”Travel-watches” are one of the most sought-after kind of mechanical timepieces nowadays. But what if your needs require a bit more than a simple GMT indication, like in most of them?
Among many of the greatest inventions of the XX and XXI century (mobile phones, internet, medicine, etc.), an easy way to get from point A to point B in almost absolutely any location on Earth is perhaps the most significant one. The world we live in has never before been such an open place, and to make our globetrotter’s lives more pleasurable we search for ultimate travelling tools – a watch being one of them.
Timepieces with a time indication of more than just one time-zone are not something new. The first world-time watch is believed to be the work of Louis Cottier (around 1940). His design was then adopted, in many ways and forms, by a number of respected watch manufactures around, although the most common travel-watch is as simple as it can get. We know it as a GMT (Greenwich Mean Time) and, in short, it’s an additional second time-zone indication by means of an extra hand that can be set to any desired time location. A Worldtimer, on the other hand, is a timepiece equipped with a more sophisticated way of indicating time around the world – it does so in all 24 (or even 37 in most precise cases) zones simultaneously. And this is the particular complication Zenith uses in its most complex travel watch, along with some other quite useful features.
Zenith Pilot Doublematic – Functions
It is quite legitimate to say that the Zenith Pilot Doublematic is a perfect traveller’s tool watch. In its substancial but not humongous case, it houses not one but four mechanical complications. All integrated in the legendary El Primero automatic calibre, here numbered calibre 4046.
World-time: time indication in all 24 time-zones of the world, executed by means of two external discs. One with city names representing each zone, the other with a 24h scale, divided in day and night sections for better readability. Operated by a crown at 10 o’clock.
Chronograph: an El Primero powered mechanical stop-watch with a central seconds-hand and a 30 minutes counter at 3 o’clock. Operated in a standard manner – by two push-pieces on the right side of the case. Big date: an outsized date window at 2 o’clock, with two separate discs for the tens and the digits. Operated via the main crown. Alarm: an acoustic complication with winding-level indication and on/off selector between 6 and 8 o’clock. Operated by a dedicated push-piece crown at 8 o’clock.
Zenith Pilot Doublematic – Design
Although it might seem like the Doublematic is a complex timepiece, Zenith managed to pull it off with the design quite nicely, making a comfortable and readable watch. The case is stainless steel with a generous 45mm in diameter and 16mm in thickness. It is equipped with two sapphire glasses (front and back), a set of three crowns and two chronograph pushers and a brown alligator leather strap with white stitching, rubber lining and steel butterfly folding clasp. As with any real Pilot watch (and it’s worth adding that Zenith owns the name “Pilot” for its timepieces as an exclusive!), the dial is black with white applications, brushed steel hands and a generous amount of green-glowing SuperLuminova.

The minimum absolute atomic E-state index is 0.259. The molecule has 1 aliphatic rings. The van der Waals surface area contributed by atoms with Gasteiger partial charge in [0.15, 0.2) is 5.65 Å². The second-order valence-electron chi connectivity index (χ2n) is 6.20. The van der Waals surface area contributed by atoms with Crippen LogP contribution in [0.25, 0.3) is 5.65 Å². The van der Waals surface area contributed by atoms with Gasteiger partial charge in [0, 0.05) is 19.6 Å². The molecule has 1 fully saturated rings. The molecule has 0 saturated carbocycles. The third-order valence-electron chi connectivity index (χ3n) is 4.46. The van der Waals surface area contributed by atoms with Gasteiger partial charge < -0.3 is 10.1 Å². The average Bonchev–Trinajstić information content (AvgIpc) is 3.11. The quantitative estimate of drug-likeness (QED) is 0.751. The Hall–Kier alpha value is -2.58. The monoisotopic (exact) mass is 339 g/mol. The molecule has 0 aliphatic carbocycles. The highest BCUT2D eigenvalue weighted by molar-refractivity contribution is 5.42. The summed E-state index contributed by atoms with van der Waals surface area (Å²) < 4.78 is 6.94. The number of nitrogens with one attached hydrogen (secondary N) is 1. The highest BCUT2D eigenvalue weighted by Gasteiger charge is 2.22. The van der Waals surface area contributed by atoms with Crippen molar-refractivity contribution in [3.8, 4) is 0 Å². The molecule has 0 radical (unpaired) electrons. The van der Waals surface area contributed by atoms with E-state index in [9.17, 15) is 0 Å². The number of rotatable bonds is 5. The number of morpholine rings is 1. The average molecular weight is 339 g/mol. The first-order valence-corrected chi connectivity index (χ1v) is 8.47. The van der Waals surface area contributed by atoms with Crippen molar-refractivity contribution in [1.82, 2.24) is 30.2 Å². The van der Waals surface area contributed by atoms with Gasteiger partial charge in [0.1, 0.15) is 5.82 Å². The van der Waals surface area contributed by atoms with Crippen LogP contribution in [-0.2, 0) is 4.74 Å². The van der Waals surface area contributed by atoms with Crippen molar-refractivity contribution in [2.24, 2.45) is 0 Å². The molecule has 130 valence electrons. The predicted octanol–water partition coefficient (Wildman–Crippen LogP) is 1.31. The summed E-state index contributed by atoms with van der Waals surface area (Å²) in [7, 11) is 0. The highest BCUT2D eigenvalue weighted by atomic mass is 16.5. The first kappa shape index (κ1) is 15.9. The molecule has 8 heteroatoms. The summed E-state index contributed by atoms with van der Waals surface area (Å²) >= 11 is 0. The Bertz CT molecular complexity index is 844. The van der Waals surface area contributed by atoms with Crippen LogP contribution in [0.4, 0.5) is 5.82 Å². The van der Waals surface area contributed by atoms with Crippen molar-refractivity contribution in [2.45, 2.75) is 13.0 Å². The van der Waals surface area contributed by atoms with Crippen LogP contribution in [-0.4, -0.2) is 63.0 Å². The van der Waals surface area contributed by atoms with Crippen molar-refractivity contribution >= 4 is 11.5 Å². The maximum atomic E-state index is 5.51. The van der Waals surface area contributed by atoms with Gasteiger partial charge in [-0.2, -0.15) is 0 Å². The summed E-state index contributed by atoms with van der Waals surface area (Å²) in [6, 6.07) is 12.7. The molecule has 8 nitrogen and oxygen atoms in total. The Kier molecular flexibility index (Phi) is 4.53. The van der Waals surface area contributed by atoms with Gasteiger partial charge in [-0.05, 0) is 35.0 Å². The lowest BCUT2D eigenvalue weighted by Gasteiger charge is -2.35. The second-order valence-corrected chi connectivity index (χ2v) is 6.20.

Despite the number of combined functions being quite overwhelming, the dial is easily readable, perfectly proportioned and useful. It is crowded by all means – but surprisingly easy to read and you can find everything you look for at a glance.
Zenith Pilot Doublematic – Movement
El Primero is for Zenith what the 911 Carrera is for Porsche, the No.5 for Chanel or – to get back to the watch-related comparisons – the Speedmaster for Omega: an icon, a trade-mark, a most significant single step in history. The integrated automatic winding calibre was first conceived in 1969 as the first (and the only to date) mass produced chronograph calibre with a 5Hz balance wheel (full 36.600 bhp). This high frequency allows to split every measured second into 10 even parts, maintain a stable rate of the movement and develop quite an impressive range of additional complications or variations; the most significant has to be the one on the Striking 10th – full use of the El Primero’s capabilities by means of a central 1/10 of a second chronograph hand.
The El Primero calibre that powers the Doublematic is a more standard 5Hz chronograph combined with a World-time complication, the big date and the alarm module. The latter is a set comprised by a gong and a hammer plus an additional spring barrel to accumulate the energy consumed by the loud alarm ringing that lasts for a full 30 seconds. The entire calibre has a 50-hour power reserve and consists of 439 components, with some basic finishing such as Geneva stripes and blued screws.
Zenith Pilot Doublematic – Conclusion
To sum up, the ultimate traveller’s Zenith – the Doublematic – is a watch that will please a somewhat more requiring taste. If you look for a simple second-time-zone watch, you’ll most likely find it too big, too busy and maybe too ostentatious. If you however like the timepiece to offer some bonus features, you’ll love it as much as I did wearing it for more than two pleasurable weeks. The world-time, the big date, the chronograph and the alarm are all perfectly usable, and for the price of $14.200USD it’s not too expensive either – especially for a mechanical timepiece boasting such quality and utility level.
More resources about the Zenith Pilot Doublematic on the Official Zenith Website.
Photos: Michał Grygalewicz